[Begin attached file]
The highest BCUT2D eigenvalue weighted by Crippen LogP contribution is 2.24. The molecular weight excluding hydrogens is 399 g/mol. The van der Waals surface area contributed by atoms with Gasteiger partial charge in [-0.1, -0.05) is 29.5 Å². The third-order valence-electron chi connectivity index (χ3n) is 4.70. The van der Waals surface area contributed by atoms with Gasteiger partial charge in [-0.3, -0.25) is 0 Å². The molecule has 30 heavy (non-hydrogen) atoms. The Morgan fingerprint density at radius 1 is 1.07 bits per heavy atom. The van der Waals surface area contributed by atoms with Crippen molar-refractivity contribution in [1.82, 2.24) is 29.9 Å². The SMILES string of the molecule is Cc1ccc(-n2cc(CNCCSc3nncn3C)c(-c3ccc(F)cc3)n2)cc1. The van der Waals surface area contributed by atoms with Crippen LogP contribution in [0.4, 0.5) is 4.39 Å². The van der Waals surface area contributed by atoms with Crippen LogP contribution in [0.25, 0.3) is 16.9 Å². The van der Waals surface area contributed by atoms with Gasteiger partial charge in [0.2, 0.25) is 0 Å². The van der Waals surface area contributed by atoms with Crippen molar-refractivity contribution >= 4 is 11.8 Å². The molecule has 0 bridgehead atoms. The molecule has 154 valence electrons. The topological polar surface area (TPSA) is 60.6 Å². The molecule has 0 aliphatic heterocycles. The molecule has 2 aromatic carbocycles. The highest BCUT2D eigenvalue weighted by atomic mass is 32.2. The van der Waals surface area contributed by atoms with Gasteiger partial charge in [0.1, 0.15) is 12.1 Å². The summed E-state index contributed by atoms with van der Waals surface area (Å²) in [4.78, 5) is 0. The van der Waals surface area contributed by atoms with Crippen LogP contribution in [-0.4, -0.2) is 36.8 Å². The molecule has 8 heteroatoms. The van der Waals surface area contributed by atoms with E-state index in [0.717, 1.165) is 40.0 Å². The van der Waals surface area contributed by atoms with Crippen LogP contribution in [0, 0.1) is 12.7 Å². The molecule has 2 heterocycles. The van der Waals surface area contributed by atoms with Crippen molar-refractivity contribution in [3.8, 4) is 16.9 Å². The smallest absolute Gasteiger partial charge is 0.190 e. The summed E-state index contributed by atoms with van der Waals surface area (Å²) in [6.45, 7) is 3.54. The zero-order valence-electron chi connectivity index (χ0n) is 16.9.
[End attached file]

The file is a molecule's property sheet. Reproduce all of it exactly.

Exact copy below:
The highest BCUT2D eigenvalue weighted by Crippen LogP contribution is 2.24. The molecular weight excluding hydrogens is 399 g/mol. The van der Waals surface area contributed by atoms with Gasteiger partial charge in [-0.1, -0.05) is 29.5 Å². The third-order valence-electron chi connectivity index (χ3n) is 4.70. The van der Waals surface area contributed by atoms with Gasteiger partial charge in [-0.3, -0.25) is 0 Å². The molecule has 30 heavy (non-hydrogen) atoms. The Morgan fingerprint density at radius 1 is 1.07 bits per heavy atom. The van der Waals surface area contributed by atoms with Crippen molar-refractivity contribution in [1.82, 2.24) is 29.9 Å². The SMILES string of the molecule is Cc1ccc(-n2cc(CNCCSc3nncn3C)c(-c3ccc(F)cc3)n2)cc1. The van der Waals surface area contributed by atoms with Crippen LogP contribution in [0.4, 0.5) is 4.39 Å². The van der Waals surface area contributed by atoms with Crippen LogP contribution in [0.25, 0.3) is 16.9 Å². The van der Waals surface area contributed by atoms with Gasteiger partial charge in [0.2, 0.25) is 0 Å². The van der Waals surface area contributed by atoms with Crippen molar-refractivity contribution >= 4 is 11.8 Å². The molecule has 0 bridgehead atoms. The molecule has 154 valence electrons. The topological polar surface area (TPSA) is 60.6 Å². The molecule has 0 aliphatic heterocycles. The molecule has 2 aromatic carbocycles. The highest BCUT2D eigenvalue weighted by atomic mass is 32.2. The van der Waals surface area contributed by atoms with Gasteiger partial charge in [0.1, 0.15) is 12.1 Å². The summed E-state index contributed by atoms with van der Waals surface area (Å²) in [4.78, 5) is 0. The van der Waals surface area contributed by atoms with Crippen LogP contribution in [-0.4, -0.2) is 36.8 Å². The molecule has 8 heteroatoms. The van der Waals surface area contributed by atoms with E-state index in [0.717, 1.165) is 40.0 Å². The van der Waals surface area contributed by atoms with Crippen LogP contribution in [0, 0.1) is 12.7 Å². The molecule has 2 heterocycles. The van der Waals surface area contributed by atoms with Crippen molar-refractivity contribution in [3.8, 4) is 16.9 Å². The smallest absolute Gasteiger partial charge is 0.190 e. The summed E-state index contributed by atoms with van der Waals surface area (Å²) in [6.45, 7) is 3.54. The zero-order valence-electron chi connectivity index (χ0n) is 16.9.